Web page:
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Thursday, July 31, 2008

The Store House

One of my first trips to Northampton after the snow melted I parked at the Community Gardens and walked the paths that led to the back of the hospital. The first building on the outermost edge of the campus was the old store house where food and supplies were delivered. Taken in color, this shot demonstrates the rich red of the brick used to build some of the oldest parts of the hospital. Only the first floor was boarded up with the typical Massachusetts red plywood, the upper windows still with their original glass with bars over each pane.

Old Main

I originally took this shot in color but always felt that the character of Northampton's Old Main shone through better in black and white. I also considered editing out the solar flare above the roof line but somehow it just felt right to leave it in. Northampton began my obsession with exploration and this hospital shows a true timeline of how my photography has changed drastically over the last two years. While Old Main is no longer there, I will always remember my first trip to the Hospital on the Hill overlooking Smith College where I did my graduate work and where Sylvia Plath once sat, writing her suicidal missives that would eventually land her in Northampton's richer, classier older sister, McLean in Belmont.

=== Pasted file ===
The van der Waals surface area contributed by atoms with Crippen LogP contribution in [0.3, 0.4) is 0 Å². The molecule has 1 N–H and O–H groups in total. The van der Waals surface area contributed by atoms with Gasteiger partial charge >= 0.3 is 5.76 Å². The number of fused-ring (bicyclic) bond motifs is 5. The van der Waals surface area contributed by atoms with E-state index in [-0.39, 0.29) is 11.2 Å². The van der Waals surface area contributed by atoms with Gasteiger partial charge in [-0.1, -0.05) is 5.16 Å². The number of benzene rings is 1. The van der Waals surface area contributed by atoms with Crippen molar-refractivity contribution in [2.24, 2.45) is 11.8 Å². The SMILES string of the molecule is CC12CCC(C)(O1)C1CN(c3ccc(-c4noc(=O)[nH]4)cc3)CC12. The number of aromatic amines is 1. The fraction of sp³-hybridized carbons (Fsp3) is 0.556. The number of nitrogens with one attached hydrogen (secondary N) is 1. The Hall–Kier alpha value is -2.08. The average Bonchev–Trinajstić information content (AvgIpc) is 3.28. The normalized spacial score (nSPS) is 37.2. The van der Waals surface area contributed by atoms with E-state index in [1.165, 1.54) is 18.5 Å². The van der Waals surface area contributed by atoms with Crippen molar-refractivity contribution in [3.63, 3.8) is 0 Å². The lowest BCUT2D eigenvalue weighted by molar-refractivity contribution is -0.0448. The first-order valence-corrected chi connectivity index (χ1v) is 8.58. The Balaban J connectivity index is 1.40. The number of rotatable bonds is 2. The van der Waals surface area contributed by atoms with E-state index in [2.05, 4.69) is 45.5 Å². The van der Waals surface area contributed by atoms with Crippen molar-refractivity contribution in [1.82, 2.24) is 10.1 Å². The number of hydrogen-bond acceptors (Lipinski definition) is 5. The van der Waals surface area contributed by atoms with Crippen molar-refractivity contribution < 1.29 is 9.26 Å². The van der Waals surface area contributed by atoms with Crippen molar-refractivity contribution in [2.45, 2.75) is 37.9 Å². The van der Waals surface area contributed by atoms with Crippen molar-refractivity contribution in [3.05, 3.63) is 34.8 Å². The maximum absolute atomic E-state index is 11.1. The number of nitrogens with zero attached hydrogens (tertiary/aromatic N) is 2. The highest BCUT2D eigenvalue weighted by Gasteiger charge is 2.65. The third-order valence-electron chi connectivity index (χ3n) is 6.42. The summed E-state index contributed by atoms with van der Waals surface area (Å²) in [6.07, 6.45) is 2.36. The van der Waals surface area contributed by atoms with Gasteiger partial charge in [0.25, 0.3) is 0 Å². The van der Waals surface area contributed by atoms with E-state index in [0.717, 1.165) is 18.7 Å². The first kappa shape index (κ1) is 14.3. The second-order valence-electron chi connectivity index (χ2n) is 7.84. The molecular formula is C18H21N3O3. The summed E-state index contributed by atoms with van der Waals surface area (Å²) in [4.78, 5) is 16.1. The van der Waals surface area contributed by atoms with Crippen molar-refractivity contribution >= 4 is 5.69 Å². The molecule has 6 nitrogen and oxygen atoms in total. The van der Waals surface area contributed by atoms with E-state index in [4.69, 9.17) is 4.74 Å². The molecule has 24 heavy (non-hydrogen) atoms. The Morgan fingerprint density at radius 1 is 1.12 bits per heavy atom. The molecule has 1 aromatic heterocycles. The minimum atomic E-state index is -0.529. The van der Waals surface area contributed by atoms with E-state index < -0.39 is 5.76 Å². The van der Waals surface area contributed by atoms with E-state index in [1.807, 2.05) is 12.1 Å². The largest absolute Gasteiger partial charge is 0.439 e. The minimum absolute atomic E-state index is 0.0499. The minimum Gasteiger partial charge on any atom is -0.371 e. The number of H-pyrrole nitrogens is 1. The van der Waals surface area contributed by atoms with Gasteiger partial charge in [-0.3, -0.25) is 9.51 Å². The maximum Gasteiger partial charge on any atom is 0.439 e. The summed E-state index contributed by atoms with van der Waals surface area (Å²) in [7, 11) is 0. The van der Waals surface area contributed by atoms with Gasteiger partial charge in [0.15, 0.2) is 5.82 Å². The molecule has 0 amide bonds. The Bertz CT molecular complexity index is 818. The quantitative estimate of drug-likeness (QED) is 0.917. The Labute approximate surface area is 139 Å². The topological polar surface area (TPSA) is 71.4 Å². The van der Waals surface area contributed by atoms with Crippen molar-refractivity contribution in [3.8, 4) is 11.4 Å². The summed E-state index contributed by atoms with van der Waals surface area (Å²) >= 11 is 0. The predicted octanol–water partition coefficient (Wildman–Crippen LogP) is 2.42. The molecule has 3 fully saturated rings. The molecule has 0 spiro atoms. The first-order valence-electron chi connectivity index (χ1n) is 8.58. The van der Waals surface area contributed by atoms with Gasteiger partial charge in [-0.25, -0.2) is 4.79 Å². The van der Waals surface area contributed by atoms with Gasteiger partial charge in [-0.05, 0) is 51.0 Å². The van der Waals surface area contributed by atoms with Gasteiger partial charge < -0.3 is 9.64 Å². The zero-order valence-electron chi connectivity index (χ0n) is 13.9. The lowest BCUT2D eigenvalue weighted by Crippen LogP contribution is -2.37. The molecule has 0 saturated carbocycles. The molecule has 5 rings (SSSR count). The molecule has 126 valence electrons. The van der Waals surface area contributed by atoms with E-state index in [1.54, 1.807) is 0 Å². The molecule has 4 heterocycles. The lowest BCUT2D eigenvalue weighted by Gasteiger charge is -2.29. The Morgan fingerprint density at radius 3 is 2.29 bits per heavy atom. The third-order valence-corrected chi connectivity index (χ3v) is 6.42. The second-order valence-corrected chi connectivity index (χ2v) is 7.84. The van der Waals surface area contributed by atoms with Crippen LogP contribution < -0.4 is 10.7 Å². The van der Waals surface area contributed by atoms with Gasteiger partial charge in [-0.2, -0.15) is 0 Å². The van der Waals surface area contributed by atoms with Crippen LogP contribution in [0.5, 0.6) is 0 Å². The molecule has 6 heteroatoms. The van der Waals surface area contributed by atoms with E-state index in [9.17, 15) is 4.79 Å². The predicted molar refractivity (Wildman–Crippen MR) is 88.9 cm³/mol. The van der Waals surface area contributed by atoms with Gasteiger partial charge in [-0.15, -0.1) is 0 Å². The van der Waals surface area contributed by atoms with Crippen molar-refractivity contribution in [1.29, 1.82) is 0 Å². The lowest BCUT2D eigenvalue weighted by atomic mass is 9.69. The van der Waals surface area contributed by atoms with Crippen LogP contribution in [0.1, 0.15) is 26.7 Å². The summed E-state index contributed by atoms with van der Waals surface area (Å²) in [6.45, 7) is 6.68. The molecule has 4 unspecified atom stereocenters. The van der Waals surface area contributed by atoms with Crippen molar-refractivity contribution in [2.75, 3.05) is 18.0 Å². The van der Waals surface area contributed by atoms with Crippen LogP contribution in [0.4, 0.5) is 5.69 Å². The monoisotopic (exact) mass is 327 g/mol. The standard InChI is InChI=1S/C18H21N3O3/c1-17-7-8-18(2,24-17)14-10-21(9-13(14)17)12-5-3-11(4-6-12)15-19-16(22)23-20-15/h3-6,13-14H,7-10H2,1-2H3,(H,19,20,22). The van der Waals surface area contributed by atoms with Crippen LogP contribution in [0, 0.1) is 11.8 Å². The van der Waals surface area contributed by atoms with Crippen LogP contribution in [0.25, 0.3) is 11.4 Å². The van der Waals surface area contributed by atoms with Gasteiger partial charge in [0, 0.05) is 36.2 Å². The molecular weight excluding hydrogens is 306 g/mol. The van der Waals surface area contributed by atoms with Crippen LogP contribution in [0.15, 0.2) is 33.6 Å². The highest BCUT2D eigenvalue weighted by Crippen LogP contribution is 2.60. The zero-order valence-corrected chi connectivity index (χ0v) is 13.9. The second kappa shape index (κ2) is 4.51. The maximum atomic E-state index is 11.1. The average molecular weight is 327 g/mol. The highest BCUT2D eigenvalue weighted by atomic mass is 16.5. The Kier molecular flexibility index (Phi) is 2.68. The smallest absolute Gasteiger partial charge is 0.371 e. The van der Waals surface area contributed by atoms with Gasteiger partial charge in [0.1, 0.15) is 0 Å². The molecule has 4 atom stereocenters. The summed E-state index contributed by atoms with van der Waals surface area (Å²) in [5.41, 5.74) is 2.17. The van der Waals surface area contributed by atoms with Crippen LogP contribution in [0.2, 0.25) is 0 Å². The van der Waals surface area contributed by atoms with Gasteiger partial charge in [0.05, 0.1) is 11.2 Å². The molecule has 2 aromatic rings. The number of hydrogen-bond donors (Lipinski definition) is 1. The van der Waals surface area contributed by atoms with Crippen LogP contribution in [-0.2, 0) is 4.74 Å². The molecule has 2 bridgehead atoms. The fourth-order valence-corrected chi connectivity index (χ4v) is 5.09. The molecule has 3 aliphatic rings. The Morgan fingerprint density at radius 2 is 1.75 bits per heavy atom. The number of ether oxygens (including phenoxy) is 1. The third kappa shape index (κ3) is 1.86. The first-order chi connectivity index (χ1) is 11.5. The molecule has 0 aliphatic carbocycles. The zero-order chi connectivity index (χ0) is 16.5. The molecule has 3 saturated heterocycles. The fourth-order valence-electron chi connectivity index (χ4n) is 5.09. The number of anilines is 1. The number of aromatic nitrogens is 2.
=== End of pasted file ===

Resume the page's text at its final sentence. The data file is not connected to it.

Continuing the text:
I can remember the smell of the nurse's ward, the cold, damp feel of the tunnels we snaked through to get to the Kirkbride. I can still see the massive collapse in the basement of all four upper floors of Old Main. NoHo is the spark that lit the fire of exploration for me, both in my photography and in my writing. She has been sorely missed.

One Final Look

New Year's of 2008 saw my final set of Northampton State Hospital's Kirkbride. Old Main had already been taken down in spite of best efforts to prevent the destruction of a historic landmark. Abatement had begun on the rest of the Kirkbride, leaving the wards with open, gaping, windowless eyes out onto a foggy landscape that we knew would soon be barren. It was difficult to see her like that, ready for the wrecking ball, already with her center missing as if her soul had been removed. A few weeks later I stood outside the chainlink fence and watched her ripped apart by the jaws of giant machines and Northampton State Hospital finally fell.

Green Room Redux